A Wichita Falls jury recentlly recommended probation for a 27-year old man who allegedly threatened his common-law wife and their children in 2009 before shooting himself, according to an article in the April 10 edition of the Times Record News newspaper. Daniel Anthony Enriquez shot himself under the chin. The bullet later exited through the top of his head, causing brain damage and blindness and deafness on one side of his face.
Defense Attorney Dean Sanders explained that the case took five years to reach the courtroom partly because of the recovery time for the defendant. He also had to be mentally evaluated two times by different doctors to determine whether or not he was competent to go through a trial.
Sanders told jurors this Enriquez was not being tried for anything more than threatening his common-law wife and children. He was not being tried for attempted suicide.
Enriquez fired one shot in the room before shooting himself.
Enriquez pleaded no contest to the charges.
In arguing for probation, Sanders questioned whether prison would benefit anyone in this particular case.
Prosecutor Bret Benedict argued for penitentiary time in the 89th District Court. Benedict said that whether he fired the gun directly at the victim or not, he did fire a shot before shooting himself. He said everyone in the house was endangered including the children, because of the defendant's actions that tragic day.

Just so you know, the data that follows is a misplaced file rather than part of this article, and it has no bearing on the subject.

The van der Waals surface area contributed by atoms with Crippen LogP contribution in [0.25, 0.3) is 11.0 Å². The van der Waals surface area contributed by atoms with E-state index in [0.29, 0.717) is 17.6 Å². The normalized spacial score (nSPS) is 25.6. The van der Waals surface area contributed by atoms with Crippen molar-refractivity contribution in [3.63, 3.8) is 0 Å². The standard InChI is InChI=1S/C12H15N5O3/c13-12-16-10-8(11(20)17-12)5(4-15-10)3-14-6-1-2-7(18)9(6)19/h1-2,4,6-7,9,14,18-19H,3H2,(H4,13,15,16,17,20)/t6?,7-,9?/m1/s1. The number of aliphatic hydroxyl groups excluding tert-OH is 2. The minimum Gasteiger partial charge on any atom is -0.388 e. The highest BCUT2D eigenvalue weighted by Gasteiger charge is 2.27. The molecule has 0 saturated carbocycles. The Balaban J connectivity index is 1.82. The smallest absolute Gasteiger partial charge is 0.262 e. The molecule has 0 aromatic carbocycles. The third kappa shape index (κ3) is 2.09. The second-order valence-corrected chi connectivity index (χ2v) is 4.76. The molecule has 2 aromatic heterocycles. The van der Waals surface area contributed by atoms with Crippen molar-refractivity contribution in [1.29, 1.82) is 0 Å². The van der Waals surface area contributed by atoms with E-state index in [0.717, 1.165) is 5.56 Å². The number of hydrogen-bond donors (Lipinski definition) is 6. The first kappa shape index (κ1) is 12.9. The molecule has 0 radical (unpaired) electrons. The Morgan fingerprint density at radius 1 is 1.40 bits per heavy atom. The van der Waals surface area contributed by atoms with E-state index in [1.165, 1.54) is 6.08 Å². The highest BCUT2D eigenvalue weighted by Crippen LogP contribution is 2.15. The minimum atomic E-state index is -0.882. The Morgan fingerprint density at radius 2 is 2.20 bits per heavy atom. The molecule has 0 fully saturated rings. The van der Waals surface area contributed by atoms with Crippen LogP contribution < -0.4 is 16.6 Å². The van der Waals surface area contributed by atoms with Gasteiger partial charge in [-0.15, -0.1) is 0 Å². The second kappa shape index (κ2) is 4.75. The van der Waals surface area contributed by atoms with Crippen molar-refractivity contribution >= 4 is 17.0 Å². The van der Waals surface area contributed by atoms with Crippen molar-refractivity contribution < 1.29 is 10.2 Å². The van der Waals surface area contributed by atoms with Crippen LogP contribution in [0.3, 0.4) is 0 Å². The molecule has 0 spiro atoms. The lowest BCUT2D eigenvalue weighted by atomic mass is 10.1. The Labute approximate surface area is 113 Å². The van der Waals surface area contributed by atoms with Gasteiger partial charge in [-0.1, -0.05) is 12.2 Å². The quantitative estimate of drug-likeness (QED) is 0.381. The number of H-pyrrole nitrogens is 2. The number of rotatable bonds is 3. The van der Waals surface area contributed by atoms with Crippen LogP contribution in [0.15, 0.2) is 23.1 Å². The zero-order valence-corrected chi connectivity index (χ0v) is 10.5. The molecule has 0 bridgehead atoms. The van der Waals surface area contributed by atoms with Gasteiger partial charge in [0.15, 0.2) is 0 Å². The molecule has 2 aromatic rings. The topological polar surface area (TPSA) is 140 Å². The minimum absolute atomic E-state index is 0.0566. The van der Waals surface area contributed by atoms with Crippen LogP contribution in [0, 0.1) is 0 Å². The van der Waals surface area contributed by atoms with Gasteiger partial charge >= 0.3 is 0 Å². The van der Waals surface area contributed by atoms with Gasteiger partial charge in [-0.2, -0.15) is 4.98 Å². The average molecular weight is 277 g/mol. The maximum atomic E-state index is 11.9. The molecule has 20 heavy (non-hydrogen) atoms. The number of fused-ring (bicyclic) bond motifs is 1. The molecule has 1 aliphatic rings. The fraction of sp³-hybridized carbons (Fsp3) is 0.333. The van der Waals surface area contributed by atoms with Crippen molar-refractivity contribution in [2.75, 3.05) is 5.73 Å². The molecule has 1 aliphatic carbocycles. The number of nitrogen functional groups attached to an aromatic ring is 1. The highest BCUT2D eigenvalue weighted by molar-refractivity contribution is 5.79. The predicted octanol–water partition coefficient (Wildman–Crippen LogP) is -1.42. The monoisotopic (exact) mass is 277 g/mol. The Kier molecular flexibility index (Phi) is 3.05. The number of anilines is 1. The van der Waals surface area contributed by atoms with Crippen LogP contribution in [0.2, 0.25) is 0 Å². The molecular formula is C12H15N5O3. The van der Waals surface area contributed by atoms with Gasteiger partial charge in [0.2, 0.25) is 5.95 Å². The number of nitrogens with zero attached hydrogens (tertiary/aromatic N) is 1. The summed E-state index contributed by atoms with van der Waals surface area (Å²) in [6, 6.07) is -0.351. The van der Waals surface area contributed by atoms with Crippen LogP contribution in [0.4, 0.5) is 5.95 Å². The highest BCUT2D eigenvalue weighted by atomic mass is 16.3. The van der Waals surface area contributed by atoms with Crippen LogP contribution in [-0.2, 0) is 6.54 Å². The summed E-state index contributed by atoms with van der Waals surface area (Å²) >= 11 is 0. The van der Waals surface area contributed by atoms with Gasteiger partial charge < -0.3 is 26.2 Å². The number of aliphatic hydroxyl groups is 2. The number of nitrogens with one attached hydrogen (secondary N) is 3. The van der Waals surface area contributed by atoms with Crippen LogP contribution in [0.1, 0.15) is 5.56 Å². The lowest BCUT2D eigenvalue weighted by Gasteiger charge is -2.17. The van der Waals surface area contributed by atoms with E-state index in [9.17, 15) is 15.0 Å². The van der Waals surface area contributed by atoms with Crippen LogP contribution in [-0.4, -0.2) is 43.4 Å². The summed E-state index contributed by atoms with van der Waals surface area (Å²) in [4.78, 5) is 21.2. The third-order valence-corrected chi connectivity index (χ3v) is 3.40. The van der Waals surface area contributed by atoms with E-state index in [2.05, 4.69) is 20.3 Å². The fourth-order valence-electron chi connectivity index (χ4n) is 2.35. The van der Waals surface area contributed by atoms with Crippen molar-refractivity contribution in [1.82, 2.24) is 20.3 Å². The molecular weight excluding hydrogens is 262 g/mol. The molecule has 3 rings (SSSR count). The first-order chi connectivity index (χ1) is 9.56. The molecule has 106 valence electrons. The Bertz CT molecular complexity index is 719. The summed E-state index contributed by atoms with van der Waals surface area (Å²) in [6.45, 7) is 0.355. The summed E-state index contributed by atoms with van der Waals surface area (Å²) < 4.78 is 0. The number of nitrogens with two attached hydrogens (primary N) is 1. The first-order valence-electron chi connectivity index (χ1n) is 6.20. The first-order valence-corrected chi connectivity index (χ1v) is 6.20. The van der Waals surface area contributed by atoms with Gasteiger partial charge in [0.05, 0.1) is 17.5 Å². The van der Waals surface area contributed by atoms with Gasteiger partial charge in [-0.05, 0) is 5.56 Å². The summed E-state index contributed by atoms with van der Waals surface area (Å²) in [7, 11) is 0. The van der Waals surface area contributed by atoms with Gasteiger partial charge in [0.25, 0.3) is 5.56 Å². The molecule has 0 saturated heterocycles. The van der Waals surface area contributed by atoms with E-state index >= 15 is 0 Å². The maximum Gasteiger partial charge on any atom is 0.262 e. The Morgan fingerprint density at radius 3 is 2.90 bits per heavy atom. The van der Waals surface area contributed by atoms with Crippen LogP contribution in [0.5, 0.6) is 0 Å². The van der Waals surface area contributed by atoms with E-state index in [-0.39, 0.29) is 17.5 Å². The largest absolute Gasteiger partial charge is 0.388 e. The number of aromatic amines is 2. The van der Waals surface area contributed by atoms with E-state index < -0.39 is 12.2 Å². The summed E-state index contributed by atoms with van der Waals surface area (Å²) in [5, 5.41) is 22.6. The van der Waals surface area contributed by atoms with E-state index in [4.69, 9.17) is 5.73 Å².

Benedict went on the offensive in his closing argument asking the jury to consider the fact the defendant has already been on misdemeanor probation for drug charges and admitted to using drugs after completing his probation.
Benedict further asked the 12 jurors to consider the viewpoint of the victim when Enriquez charged into the room with a loaded gun and threatened her with it while at the same time obstructing the doorway. Benedict said he then fired a shot.
The prosecutor also said that it doesn't matter where he fired the shot because he endangered the children and their mother by his actions.
Enriquez will not be formally sentenced by a judge in the 89th District Court until a pre-sentence investigation is completed. A judge will have the discretion to add additional terms of probation at the sentencing phase of the trial in approximately two weeks.
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